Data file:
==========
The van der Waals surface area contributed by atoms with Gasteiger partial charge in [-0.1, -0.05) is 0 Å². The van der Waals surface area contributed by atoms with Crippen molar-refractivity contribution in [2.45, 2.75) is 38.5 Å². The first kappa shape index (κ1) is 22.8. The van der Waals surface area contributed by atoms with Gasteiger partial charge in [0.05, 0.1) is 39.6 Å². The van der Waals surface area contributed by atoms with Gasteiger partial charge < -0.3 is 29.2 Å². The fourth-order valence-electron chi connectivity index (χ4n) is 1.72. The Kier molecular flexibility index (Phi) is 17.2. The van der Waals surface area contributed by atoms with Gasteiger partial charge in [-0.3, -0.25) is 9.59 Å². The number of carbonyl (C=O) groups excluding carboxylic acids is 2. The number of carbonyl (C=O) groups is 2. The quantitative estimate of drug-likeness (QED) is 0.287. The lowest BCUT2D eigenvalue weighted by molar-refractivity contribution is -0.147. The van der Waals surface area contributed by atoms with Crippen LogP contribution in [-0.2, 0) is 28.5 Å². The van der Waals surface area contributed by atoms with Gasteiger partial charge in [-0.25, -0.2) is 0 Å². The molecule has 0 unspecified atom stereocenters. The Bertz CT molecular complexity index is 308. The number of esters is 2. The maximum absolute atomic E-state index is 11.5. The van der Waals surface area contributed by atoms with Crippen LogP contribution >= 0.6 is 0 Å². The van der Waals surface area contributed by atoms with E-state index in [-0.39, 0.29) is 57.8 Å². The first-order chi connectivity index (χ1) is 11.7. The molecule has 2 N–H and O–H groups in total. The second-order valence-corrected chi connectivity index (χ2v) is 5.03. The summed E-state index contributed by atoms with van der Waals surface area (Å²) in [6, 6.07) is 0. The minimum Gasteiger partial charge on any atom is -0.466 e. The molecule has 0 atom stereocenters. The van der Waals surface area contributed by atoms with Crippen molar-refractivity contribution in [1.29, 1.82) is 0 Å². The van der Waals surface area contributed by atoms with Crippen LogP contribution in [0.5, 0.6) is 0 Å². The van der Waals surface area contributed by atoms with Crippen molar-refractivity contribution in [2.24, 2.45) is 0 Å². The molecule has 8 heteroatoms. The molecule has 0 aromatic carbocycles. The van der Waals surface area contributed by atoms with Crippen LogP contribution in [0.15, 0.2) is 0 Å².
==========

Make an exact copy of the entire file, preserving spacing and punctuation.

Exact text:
The van der Waals surface area contributed by atoms with Gasteiger partial charge in [-0.1, -0.05) is 0 Å². The van der Waals surface area contributed by atoms with Crippen molar-refractivity contribution in [2.45, 2.75) is 38.5 Å². The first kappa shape index (κ1) is 22.8. The van der Waals surface area contributed by atoms with Gasteiger partial charge in [0.05, 0.1) is 39.6 Å². The van der Waals surface area contributed by atoms with Gasteiger partial charge < -0.3 is 29.2 Å². The fourth-order valence-electron chi connectivity index (χ4n) is 1.72. The Kier molecular flexibility index (Phi) is 17.2. The van der Waals surface area contributed by atoms with Gasteiger partial charge in [-0.3, -0.25) is 9.59 Å². The number of carbonyl (C=O) groups excluding carboxylic acids is 2. The number of carbonyl (C=O) groups is 2. The quantitative estimate of drug-likeness (QED) is 0.287. The lowest BCUT2D eigenvalue weighted by molar-refractivity contribution is -0.147. The van der Waals surface area contributed by atoms with Crippen LogP contribution in [-0.2, 0) is 28.5 Å². The van der Waals surface area contributed by atoms with Gasteiger partial charge in [-0.25, -0.2) is 0 Å². The molecule has 0 unspecified atom stereocenters. The Bertz CT molecular complexity index is 308. The number of esters is 2. The maximum absolute atomic E-state index is 11.5. The van der Waals surface area contributed by atoms with Crippen LogP contribution >= 0.6 is 0 Å². The van der Waals surface area contributed by atoms with E-state index in [-0.39, 0.29) is 57.8 Å². The first-order chi connectivity index (χ1) is 11.7. The molecule has 2 N–H and O–H groups in total. The second-order valence-corrected chi connectivity index (χ2v) is 5.03. The summed E-state index contributed by atoms with van der Waals surface area (Å²) in [6, 6.07) is 0. The minimum Gasteiger partial charge on any atom is -0.466 e. The molecule has 0 atom stereocenters. The van der Waals surface area contributed by atoms with Crippen molar-refractivity contribution in [1.29, 1.82) is 0 Å². The van der Waals surface area contributed by atoms with Crippen LogP contribution in [0.5, 0.6) is 0 Å². The van der Waals surface area contributed by atoms with Crippen molar-refractivity contribution in [2.24, 2.45) is 0 Å². The molecule has 8 heteroatoms. The molecule has 0 aromatic carbocycles. The van der Waals surface area contributed by atoms with Crippen LogP contribution in [0.15, 0.2) is 0 Å².